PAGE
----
The most difficult thing in a system like this will likely be accounting for hallways, especially winding ones. And then I will also have to account for stairs in multi level designs, meaning that stairs will have to be logically placed between multiple floors early in the design. Additionally inside of rooms there may be closets for hiding that may also need additional work to implement.

After all of this work is done I then need to have a system make sure every room is traversable, at least in the 2d state. Otherwise I’ll need to modify the designs. This means that every room has a door logically placed to the connected room so that the player can actually enter and explore each and every room.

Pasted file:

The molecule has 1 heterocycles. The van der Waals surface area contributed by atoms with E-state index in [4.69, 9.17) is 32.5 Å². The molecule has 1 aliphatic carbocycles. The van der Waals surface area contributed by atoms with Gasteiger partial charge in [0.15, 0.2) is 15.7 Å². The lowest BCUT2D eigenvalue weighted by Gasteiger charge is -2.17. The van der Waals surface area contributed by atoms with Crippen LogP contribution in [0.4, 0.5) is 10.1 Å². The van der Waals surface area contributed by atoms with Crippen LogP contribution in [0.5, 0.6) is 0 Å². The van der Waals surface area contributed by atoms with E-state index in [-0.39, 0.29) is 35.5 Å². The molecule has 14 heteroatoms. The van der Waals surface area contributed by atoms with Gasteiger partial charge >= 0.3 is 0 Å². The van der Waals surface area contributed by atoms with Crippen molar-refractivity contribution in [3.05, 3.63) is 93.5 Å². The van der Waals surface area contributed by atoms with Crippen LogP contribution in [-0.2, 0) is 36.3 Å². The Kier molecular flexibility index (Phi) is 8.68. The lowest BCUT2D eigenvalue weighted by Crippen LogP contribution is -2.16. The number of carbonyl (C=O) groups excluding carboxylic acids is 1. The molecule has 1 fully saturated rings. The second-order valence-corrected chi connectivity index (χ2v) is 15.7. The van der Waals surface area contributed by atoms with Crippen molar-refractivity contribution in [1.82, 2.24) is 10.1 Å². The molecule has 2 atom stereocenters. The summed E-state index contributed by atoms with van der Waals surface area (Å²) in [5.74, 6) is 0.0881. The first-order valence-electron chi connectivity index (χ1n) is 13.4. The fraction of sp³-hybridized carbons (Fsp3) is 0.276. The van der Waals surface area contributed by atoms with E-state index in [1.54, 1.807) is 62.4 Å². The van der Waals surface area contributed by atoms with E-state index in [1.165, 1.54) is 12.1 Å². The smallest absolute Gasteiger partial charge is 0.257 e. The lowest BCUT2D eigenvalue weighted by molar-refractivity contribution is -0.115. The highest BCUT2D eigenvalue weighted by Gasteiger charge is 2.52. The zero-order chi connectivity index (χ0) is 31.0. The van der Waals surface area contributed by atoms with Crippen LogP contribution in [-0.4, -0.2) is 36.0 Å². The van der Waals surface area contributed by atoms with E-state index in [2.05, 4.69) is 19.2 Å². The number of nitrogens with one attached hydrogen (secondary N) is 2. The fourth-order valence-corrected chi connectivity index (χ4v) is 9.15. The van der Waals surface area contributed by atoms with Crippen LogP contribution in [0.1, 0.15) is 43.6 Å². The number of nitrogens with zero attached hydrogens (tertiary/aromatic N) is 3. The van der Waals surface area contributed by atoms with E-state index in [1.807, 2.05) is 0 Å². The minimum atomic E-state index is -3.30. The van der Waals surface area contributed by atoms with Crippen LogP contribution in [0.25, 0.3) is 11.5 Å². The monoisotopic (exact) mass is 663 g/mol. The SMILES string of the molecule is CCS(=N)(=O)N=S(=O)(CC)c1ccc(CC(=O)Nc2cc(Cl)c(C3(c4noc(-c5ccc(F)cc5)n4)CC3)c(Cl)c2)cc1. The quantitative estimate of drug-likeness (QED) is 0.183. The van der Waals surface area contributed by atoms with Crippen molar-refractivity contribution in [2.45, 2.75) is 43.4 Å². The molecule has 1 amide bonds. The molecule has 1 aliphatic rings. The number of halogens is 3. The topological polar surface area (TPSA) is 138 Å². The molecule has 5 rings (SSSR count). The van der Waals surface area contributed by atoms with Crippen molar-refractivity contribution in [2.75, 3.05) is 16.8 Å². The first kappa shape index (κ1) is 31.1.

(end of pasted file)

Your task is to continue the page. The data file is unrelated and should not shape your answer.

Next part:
Previously I posted about some ideas how to do this, which was done by lines, by generating two rectangles and having them intersect at a point I could then try to have the house follow natural lines for the rooms. The problem with this is heavily reliant on implementation- simply put it’d be somewhat complicated to do this. After I have lines then I can carve extra lines between them to form rooms, then make rooms into their own space for manipulation within the generator. Issues arise with how will the carving know what is logical and what isn’t, and how will the generator carve rooms to the appropriate size when it’d be difficult to do so.